At The Top.

It seemed important to me that on my last day here I write.  My first day here, I looked up at the mountain behind our house and said that I was going to climb it.  I felt drawn to it, like it was something that I had to do in order to be fully immersed into and accepted by the landscape: an initiation of sorts.  This morning, our last day here, I woke up before everyone else and set out to conquer it.  The Burrens’ earth is an ever-changing terrain made up of cracked limestone, nettles, thorns and moss filled crevices that swallow your ankles if you step the wrong way.  It is a rugged land, sharp and rickety.  The mountain is a strong, steady force composed of teetering rocks and unsteady terrain.  I found myself amazed as I forged up the pathless limestone how something so permanent can be made up of something so fleeting.  At first I was surrounded by cow patties, but the higher I climbed the fewer there were, replaced instead by traces of sheep.  The cattle couldn’t make it that far up, but I was determined to beat them, to hike high above the valley and look down at were I had existed the past two weeks.  From the top I could see the bay, the Atlantic ocean, dozens of other mountains dotted with the remains of tower houses and ring forts.  I could see Galloway, which was an hours drive from Ballyvaughn, where I was currently perched.  I looked down at the house where I knew the others were still curled up asleep in their beds; I felt accomplished.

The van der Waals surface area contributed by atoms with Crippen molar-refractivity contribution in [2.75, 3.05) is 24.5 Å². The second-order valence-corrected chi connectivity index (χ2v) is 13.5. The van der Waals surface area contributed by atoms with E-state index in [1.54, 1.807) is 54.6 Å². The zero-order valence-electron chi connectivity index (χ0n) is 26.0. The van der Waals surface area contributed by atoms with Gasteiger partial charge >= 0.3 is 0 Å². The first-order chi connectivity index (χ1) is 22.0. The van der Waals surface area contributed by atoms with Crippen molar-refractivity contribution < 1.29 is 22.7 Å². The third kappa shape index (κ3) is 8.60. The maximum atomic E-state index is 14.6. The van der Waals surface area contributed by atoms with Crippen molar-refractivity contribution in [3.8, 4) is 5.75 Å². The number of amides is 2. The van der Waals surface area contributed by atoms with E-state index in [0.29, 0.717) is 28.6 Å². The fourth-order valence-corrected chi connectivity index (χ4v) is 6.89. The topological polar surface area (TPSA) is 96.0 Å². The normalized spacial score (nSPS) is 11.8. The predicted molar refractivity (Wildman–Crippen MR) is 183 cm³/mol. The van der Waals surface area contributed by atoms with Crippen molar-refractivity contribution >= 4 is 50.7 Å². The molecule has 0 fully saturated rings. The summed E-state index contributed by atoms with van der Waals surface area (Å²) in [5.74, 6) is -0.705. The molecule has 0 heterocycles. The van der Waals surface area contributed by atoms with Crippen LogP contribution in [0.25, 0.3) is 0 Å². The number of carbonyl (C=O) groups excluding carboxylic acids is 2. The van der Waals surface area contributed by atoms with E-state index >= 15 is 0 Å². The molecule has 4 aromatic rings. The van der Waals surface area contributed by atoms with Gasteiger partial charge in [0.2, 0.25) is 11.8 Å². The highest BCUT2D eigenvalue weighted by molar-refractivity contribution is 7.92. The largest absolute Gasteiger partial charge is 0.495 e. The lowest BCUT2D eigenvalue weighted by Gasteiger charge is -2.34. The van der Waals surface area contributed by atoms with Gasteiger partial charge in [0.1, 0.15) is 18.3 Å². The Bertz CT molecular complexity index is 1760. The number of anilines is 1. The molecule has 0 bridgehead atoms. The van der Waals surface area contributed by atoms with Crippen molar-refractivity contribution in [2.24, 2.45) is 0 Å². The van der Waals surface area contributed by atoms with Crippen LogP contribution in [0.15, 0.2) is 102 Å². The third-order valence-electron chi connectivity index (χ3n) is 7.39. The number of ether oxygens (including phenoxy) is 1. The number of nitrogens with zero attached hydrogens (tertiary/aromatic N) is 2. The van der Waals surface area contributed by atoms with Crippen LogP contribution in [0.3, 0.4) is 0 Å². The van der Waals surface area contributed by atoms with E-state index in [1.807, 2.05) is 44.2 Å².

The mountains here are different, there are no trees, only rocks and the view is wide open, the way I imagined Heaven to be as a child.  I was an outsider of the world for a moment; I could see it, but it could not see me.  Ireland transformed into a miniature.  It became the Fisher-Price barnyard set I found when I was four years old at a garage sale; the one that my dad went to buy for two dollars but they told him it was an antique so he had to pay ten.  That farm set still lives at their house, hidden behind the doors to one of our couches end tables.  I thought of that while I was up there, how I vividly remember looking down on it as a child playing pretend.  Now, twenty years old, I was in a completely different reality being presented with the same exact view.  So much has happened between those two moments, from one pasture to the next.  I am amazed at where I am, sitting in a computer lab just under the mountain, my mountain, at an Art College in Ireland.  Four year old Kaitlyn couldn’t have dreamed that; I had no way of understanding what that meant or how I’d get there, but I did and here I am.

Tomorrow we fly home.  Tomorrow I will leave behind a place too beautiful to actually exist.  Only then I will be able to begin processing my experience.  For now I will enjoy the view from the bottom of the mountain looking up, incredibly proud of myself for knowing what it feels like to be at the top looking down.

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